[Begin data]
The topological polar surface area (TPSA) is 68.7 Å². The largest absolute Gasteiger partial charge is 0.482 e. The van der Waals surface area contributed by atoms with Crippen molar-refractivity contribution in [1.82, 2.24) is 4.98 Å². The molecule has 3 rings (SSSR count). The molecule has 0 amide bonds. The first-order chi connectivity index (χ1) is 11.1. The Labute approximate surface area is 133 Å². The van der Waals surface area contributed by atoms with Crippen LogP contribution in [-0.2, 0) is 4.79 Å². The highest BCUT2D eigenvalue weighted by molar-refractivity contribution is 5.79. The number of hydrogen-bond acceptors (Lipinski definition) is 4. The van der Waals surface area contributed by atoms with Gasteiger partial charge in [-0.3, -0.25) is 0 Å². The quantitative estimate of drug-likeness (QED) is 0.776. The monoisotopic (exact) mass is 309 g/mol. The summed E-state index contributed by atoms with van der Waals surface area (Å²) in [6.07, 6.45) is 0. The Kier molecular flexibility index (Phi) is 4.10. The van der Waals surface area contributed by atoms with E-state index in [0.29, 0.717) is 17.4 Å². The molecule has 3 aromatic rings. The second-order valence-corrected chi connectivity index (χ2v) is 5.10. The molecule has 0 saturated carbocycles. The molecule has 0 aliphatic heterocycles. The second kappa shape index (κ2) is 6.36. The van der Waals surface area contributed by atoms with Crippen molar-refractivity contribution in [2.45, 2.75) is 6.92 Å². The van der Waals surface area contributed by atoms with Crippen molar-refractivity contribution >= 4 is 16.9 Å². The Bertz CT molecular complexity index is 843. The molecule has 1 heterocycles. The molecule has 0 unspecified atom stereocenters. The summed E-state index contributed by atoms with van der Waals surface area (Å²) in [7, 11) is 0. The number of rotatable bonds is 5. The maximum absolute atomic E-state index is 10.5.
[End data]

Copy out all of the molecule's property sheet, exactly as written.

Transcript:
The topological polar surface area (TPSA) is 68.7 Å². The largest absolute Gasteiger partial charge is 0.482 e. The van der Waals surface area contributed by atoms with Crippen molar-refractivity contribution in [1.82, 2.24) is 4.98 Å². The molecule has 3 rings (SSSR count). The molecule has 0 amide bonds. The first-order chi connectivity index (χ1) is 11.1. The Labute approximate surface area is 133 Å². The van der Waals surface area contributed by atoms with Crippen LogP contribution in [-0.2, 0) is 4.79 Å². The highest BCUT2D eigenvalue weighted by molar-refractivity contribution is 5.79. The number of hydrogen-bond acceptors (Lipinski definition) is 4. The van der Waals surface area contributed by atoms with Gasteiger partial charge in [-0.3, -0.25) is 0 Å². The quantitative estimate of drug-likeness (QED) is 0.776. The monoisotopic (exact) mass is 309 g/mol. The summed E-state index contributed by atoms with van der Waals surface area (Å²) in [6.07, 6.45) is 0. The Kier molecular flexibility index (Phi) is 4.10. The van der Waals surface area contributed by atoms with E-state index in [0.29, 0.717) is 17.4 Å². The molecule has 3 aromatic rings. The second-order valence-corrected chi connectivity index (χ2v) is 5.10. The molecule has 0 saturated carbocycles. The molecule has 0 aliphatic heterocycles. The second kappa shape index (κ2) is 6.36. The van der Waals surface area contributed by atoms with Crippen molar-refractivity contribution in [2.45, 2.75) is 6.92 Å². The van der Waals surface area contributed by atoms with Crippen molar-refractivity contribution >= 4 is 16.9 Å². The Bertz CT molecular complexity index is 843. The molecule has 1 heterocycles. The molecule has 0 unspecified atom stereocenters. The summed E-state index contributed by atoms with van der Waals surface area (Å²) in [7, 11) is 0. The number of rotatable bonds is 5. The maximum absolute atomic E-state index is 10.5.